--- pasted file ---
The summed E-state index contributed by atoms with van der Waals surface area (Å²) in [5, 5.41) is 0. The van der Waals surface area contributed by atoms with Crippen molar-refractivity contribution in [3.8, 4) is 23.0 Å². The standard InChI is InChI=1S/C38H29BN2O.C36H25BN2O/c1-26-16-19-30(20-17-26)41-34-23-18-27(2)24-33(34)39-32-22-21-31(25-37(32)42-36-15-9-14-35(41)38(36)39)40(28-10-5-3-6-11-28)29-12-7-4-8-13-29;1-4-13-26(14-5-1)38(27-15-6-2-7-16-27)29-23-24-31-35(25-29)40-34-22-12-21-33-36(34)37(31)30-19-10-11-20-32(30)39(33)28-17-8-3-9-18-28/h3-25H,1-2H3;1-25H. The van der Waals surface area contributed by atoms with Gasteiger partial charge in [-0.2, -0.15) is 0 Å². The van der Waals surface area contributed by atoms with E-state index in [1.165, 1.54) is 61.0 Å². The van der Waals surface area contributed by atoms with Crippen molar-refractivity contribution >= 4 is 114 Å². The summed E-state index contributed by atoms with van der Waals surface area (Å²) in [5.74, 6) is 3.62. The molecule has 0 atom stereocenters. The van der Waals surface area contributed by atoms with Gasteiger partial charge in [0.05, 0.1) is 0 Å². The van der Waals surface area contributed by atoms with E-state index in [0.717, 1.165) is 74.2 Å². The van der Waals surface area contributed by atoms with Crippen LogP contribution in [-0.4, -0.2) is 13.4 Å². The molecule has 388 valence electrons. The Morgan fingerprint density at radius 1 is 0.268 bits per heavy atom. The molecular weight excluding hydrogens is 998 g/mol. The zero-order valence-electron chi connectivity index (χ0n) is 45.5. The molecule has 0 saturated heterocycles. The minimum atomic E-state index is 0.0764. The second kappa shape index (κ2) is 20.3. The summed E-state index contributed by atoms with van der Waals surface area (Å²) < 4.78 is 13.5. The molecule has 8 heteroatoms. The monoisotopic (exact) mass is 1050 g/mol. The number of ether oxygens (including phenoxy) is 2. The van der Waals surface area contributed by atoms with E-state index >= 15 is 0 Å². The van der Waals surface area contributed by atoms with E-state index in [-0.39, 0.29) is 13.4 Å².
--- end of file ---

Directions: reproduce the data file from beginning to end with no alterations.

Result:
The summed E-state index contributed by atoms with van der Waals surface area (Å²) in [5, 5.41) is 0. The van der Waals surface area contributed by atoms with Crippen molar-refractivity contribution in [3.8, 4) is 23.0 Å². The standard InChI is InChI=1S/C38H29BN2O.C36H25BN2O/c1-26-16-19-30(20-17-26)41-34-23-18-27(2)24-33(34)39-32-22-21-31(25-37(32)42-36-15-9-14-35(41)38(36)39)40(28-10-5-3-6-11-28)29-12-7-4-8-13-29;1-4-13-26(14-5-1)38(27-15-6-2-7-16-27)29-23-24-31-35(25-29)40-34-22-12-21-33-36(34)37(31)30-19-10-11-20-32(30)39(33)28-17-8-3-9-18-28/h3-25H,1-2H3;1-25H. The van der Waals surface area contributed by atoms with Gasteiger partial charge in [-0.2, -0.15) is 0 Å². The van der Waals surface area contributed by atoms with E-state index in [1.165, 1.54) is 61.0 Å². The van der Waals surface area contributed by atoms with Crippen molar-refractivity contribution >= 4 is 114 Å². The summed E-state index contributed by atoms with van der Waals surface area (Å²) in [5.74, 6) is 3.62. The molecule has 0 atom stereocenters. The van der Waals surface area contributed by atoms with Gasteiger partial charge in [0.05, 0.1) is 0 Å². The van der Waals surface area contributed by atoms with E-state index in [0.717, 1.165) is 74.2 Å². The van der Waals surface area contributed by atoms with Crippen LogP contribution in [-0.4, -0.2) is 13.4 Å². The molecule has 388 valence electrons. The Morgan fingerprint density at radius 1 is 0.268 bits per heavy atom. The molecular weight excluding hydrogens is 998 g/mol. The zero-order valence-electron chi connectivity index (χ0n) is 45.5. The molecule has 0 saturated heterocycles. The minimum atomic E-state index is 0.0764. The second kappa shape index (κ2) is 20.3. The summed E-state index contributed by atoms with van der Waals surface area (Å²) < 4.78 is 13.5. The molecule has 8 heteroatoms. The monoisotopic (exact) mass is 1050 g/mol. The number of ether oxygens (including phenoxy) is 2. The van der Waals surface area contributed by atoms with E-state index >= 15 is 0 Å². The van der Waals surface area contributed by atoms with E-state index in [-0.39, 0.29) is 13.4 Å².